The deceptive box test also tests whether a child understands false belief. This experiment involves showing a child a distinctive candy box that actually contains pencils. It was found that if children over 4 years of age where shown the candy box they were correctly able to attribute to a naive viewer of the box the belief that it contains candy not pencils. In contrast, 3 year old children simply reported current reality. This showed how children who failed to anticipate another person’s false belief tended not to report their own prior false belief and tended not to recognise a distinction between appearance and reality (Gopnik and Astington, 1988; Perner et aI, 1987). Harris and Gross (1988) were also able to show this result in children using the rock sponge test, where children under 4 were unable to acknowledge that a sponge can look like a rock and were unable to make the distinction between real and apparent emotion.

False belief tests conducted across different cultures and language communities found that children achieved better than chance false belief performance at different average ages ranging from 4 to 6 or 7 years. (Avis and Harris, 1991) British, American, Japanese, and Chinese preschoolers similarly distinguish between real, inner emotions versus apparent, displayed emotions (Gross and Harris, 1988). It has also been proposed that the social and communicative deficits of autism reflect neurological impairment to the theory of mind module leading to deficits in the normally developing ability to construe persons in terms of mental states (Leslie, 1987). These sorts of deficits in psychological reasoning are not apparent in control groups of subjects with Down’s syndrome, general retardation, or specific language delays. It was shown that mentally handicapped Down’s syndrome children come to reason about persons in terms of their beliefs and false beliefs at about 4 to 5 years of mental.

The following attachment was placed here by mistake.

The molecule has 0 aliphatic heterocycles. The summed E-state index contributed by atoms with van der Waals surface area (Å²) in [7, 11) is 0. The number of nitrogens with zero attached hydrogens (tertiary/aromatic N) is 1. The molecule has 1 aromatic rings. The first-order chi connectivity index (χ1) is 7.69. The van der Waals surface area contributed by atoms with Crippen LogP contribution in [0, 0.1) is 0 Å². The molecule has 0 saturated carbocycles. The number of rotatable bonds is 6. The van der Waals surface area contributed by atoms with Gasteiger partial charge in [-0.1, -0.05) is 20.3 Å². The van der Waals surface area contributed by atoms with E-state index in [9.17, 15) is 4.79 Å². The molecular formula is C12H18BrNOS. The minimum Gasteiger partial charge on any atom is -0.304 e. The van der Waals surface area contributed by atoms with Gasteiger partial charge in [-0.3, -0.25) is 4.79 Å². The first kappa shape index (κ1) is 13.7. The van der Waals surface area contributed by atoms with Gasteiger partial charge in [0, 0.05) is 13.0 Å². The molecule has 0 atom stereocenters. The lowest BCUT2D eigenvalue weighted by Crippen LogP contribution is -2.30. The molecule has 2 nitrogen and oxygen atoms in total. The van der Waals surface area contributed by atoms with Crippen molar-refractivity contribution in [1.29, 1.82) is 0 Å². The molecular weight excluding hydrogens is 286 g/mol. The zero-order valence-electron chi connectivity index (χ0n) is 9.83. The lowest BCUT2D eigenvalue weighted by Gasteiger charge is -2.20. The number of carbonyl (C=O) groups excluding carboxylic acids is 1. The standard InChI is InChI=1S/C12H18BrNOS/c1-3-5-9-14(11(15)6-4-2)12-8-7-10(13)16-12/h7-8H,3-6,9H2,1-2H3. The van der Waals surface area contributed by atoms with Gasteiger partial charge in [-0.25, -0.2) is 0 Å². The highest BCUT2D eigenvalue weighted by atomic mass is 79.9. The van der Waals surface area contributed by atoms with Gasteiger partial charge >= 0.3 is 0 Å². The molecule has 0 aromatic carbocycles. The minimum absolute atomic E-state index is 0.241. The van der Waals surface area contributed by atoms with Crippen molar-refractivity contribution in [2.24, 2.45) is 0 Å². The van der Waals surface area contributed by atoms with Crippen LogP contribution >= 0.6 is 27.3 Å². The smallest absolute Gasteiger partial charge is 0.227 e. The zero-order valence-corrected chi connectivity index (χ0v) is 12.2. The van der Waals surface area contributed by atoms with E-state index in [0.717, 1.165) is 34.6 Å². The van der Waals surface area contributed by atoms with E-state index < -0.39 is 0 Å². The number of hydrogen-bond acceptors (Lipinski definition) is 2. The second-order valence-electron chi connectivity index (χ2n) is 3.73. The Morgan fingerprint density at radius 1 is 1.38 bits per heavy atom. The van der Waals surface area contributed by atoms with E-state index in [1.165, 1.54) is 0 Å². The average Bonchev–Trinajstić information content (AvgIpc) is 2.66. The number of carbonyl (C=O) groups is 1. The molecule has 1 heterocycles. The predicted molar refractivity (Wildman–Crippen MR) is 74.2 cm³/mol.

Baillargeon et al (2010) have recently investigated theory of mind in children, and using spontaneous response tasks have suggested that this ability could be present much earlier. In these tasks, children’s understanding of an agent’s false belief is inferred from behaviours they spontaneously produce as they observe a scene unfold. Spontaneous-response tasks currently include violation-of-expectation (VOE) and anticipatory looking (AL) tasks. VOE tasks test whether children look reliably longer when agents act in a manner that is inconsistent, as opposed to consistent, with their false beliefs. AL tasks examine whether children visually anticipate where an agent with a false belief about the location of an object will search for the object. In a VOE experiment, Onishi and Baillargeon (2005) examined whether 15-month-olds could attribute to an agent a false belief about the location of an object. Surian et al (2007) also provided evidence that even 13-month-olds can attribute to an agent a false belief about the location of an object, and that this agent need not be human. Song et al (2008) showed that 18-month olds realize that an agent’s false belief about an object’s location can be corrected by an appropriate, although not an inappropriate, communication. Finally, building on prior AL results with 3-year-olds, Southgate et al (2007) showed in a non-verbal AL task that 25-month-olds can correctly anticipate where an agent with a false belief will search for an object. It has been shown that there may also be evidence to show that children may acquire a theory of mind earlier than 4 years of age. Children are able to recognise a number of mental states such as knowledge, intention, wanting, emotions, seeing before 4 years old. It has been suggested that false belief could just be one of the developmental transitions leading up to full theory of mind.